I have been asked this question recently and I noticed it creates contention between product and engineering if not done properly. I thought it may sound like a stupid idea for a blog post but I also noticed for less experienced product people, this is a serious question and the things we might do on autopilot takes a lot of effort for people who are new on the job.
Typically you check progress during the standup or whatever progress tracking ceremonies you agreed on. You are not supposed to be checking every second hour unless there is a critical deadline or something urgent. Be mindful that you have finite credit with everyone around you and every time you interrupt or annoy them, it takes from this credit.
That said, things don’t always go as planned and sometimes you need a progress update in the middle of the day or want to know some specific detail for a stakeholder update. When this happens you have to interrupt someone and ask the questions.
I am a strong believer in focus and hate to interrupt people. The first thing I would do is to check the tracking boards to see if the info I am looking for is there. If not I will go to the team area and find someone to ask.
Picking who to interrupt is more art than science. Sometimes you know there is one person who will be able to answer your question and you will have to interrupt them. Other times you might pick the person who is assigned to do support and bug fixing for the sprint (not all teams do this). Engineering leads are also good interruption candidates since part of their responsibilities is to solve issues and answer stakeholder questions. Sometimes I pick the person I interrupt the least to distribute my credit consumption across the team. Other times I look for someone watching YouTube or Facebook and interrupt them. And sometimes I go wander around the team looking confused until someone stops what they are doing and ask “Can I help you?”.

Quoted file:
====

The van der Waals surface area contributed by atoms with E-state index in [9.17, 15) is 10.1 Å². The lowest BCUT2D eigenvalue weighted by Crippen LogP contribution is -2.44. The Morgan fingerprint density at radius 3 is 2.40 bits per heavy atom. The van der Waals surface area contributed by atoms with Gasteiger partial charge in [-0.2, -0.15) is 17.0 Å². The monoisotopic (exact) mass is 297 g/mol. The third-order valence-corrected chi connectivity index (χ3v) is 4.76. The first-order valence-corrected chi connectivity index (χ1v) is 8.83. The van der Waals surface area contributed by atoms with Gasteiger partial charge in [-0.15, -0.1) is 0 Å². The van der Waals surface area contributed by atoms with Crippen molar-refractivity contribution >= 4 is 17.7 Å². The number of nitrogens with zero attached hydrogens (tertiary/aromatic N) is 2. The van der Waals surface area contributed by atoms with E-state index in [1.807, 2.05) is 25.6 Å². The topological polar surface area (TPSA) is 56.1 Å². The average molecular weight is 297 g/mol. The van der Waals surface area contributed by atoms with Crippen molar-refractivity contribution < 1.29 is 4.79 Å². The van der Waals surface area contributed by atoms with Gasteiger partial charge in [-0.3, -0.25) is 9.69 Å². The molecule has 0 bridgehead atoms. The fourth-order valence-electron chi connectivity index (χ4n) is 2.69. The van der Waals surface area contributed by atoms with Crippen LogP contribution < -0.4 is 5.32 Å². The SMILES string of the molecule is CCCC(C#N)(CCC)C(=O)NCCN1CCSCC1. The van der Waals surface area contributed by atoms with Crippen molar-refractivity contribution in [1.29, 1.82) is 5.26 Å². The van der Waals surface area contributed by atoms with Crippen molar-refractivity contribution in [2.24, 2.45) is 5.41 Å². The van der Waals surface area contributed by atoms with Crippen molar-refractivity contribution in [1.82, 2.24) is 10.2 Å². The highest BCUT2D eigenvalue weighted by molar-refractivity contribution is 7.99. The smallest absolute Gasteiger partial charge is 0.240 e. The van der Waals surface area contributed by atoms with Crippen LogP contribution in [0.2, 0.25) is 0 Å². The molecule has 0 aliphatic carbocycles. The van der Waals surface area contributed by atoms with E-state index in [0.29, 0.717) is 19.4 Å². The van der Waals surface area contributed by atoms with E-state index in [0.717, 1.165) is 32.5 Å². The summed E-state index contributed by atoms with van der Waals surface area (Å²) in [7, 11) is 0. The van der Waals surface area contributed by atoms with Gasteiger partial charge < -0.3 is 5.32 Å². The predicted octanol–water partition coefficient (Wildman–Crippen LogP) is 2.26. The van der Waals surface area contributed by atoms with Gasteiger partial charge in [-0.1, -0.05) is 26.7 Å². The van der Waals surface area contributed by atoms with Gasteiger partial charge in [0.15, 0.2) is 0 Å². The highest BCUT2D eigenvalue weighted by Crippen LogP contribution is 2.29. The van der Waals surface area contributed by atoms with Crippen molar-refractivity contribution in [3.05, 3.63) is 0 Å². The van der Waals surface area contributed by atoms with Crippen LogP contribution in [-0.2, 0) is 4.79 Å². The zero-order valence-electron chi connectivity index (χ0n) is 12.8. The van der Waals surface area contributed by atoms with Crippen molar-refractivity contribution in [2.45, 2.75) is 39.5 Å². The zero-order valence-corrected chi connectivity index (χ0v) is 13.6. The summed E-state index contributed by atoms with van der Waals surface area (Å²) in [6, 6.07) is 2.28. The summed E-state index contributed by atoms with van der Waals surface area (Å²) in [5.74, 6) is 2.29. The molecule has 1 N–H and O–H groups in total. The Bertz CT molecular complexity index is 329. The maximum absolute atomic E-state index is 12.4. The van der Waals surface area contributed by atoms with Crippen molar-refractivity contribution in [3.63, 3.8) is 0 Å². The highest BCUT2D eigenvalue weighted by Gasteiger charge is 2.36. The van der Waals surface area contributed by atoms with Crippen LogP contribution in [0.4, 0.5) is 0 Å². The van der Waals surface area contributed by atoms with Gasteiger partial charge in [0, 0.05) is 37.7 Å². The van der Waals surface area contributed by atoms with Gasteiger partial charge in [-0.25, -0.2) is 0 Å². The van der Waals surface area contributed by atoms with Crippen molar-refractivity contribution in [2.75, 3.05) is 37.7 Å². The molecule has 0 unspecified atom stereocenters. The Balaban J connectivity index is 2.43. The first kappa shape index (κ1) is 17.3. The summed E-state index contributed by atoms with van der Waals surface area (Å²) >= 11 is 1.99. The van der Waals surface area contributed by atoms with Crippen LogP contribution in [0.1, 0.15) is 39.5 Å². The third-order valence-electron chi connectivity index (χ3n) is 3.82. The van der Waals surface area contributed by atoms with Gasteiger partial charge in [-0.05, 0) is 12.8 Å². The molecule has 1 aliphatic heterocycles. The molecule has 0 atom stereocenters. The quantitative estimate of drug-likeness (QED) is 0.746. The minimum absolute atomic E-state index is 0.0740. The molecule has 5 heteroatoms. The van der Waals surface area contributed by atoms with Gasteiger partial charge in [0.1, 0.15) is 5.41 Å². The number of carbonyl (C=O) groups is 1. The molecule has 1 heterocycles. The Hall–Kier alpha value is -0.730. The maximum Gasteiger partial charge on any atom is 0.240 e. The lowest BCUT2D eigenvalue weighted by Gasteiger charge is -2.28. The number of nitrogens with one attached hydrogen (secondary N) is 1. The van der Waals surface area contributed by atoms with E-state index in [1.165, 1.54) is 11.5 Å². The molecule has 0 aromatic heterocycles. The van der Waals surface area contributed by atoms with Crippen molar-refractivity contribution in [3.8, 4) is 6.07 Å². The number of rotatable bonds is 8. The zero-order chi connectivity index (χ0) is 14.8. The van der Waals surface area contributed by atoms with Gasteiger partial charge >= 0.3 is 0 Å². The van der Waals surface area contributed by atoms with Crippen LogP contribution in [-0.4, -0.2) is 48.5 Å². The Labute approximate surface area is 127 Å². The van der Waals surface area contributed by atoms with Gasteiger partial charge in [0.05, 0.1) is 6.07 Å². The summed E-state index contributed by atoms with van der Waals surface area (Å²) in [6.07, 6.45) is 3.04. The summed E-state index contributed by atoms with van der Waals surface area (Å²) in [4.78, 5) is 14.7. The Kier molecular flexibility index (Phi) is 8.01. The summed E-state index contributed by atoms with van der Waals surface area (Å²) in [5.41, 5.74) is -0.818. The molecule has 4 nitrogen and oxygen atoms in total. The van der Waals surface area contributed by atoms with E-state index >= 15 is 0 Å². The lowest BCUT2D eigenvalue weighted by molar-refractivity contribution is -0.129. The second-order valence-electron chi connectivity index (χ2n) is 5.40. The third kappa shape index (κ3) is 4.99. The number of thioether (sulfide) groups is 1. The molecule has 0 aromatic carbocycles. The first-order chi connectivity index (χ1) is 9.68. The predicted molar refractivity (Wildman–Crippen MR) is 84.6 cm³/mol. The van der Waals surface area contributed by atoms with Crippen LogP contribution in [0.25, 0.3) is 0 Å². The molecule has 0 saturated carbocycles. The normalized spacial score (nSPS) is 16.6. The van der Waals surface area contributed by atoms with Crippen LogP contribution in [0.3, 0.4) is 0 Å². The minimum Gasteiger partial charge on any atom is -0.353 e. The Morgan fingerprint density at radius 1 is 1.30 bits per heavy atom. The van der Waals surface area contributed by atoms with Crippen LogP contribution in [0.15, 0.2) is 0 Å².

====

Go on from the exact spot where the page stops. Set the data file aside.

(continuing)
If you had to interrupt someone start by apologizing for the interruption “Sorry to interrupt I have to ask a question”. If it is not super urgent you can say “Sorry, Is it a bad time?”. If they say it is a bad time, ask when can you come back.
Once you clear the way, start your question with why. Starting with why makes people more sympathetic because they understand the reason for interrupting them was worth it. After the why ask your question “I am trying to do the budget math to update the VP and one of the things I don’t know is where we are on the switch to Spot instances. What do you know about this?”
Sometimes you might get an answer that surprises you like “we deprioritized it”. Don’t react. I repeat, don’t react. Follow up by asking “What are the reasons for this?”. Don’t use “Why?”. Be careful with your tone. There is a thin line between asking to understand and interrogating.
No matter what the engineers tell you, you are not supposed to argue with them on whether the progress makes sense or not. This is the engineering lead’s responsibility. If you go in this rabit hole you do more harm because 1) you are not the engineer’s boss to argue on why they are doing something and not the other. 2) you are stepping on the lead’s toe. The discussion on whether the progress makes sense should happen between you and the engineering lead. How to discuss such conflicts with engineering leads is something for a totally different post.
- Check progress during agreed upon ceremonies.
- Check project boards.
- If you can’t find what you are looking for
- Pick someone to interrupt.
- Start by apologizing for the interruption.
- Clarify the why to your question before the question.
- Ask the question(s).
- Don’t get emotional or react.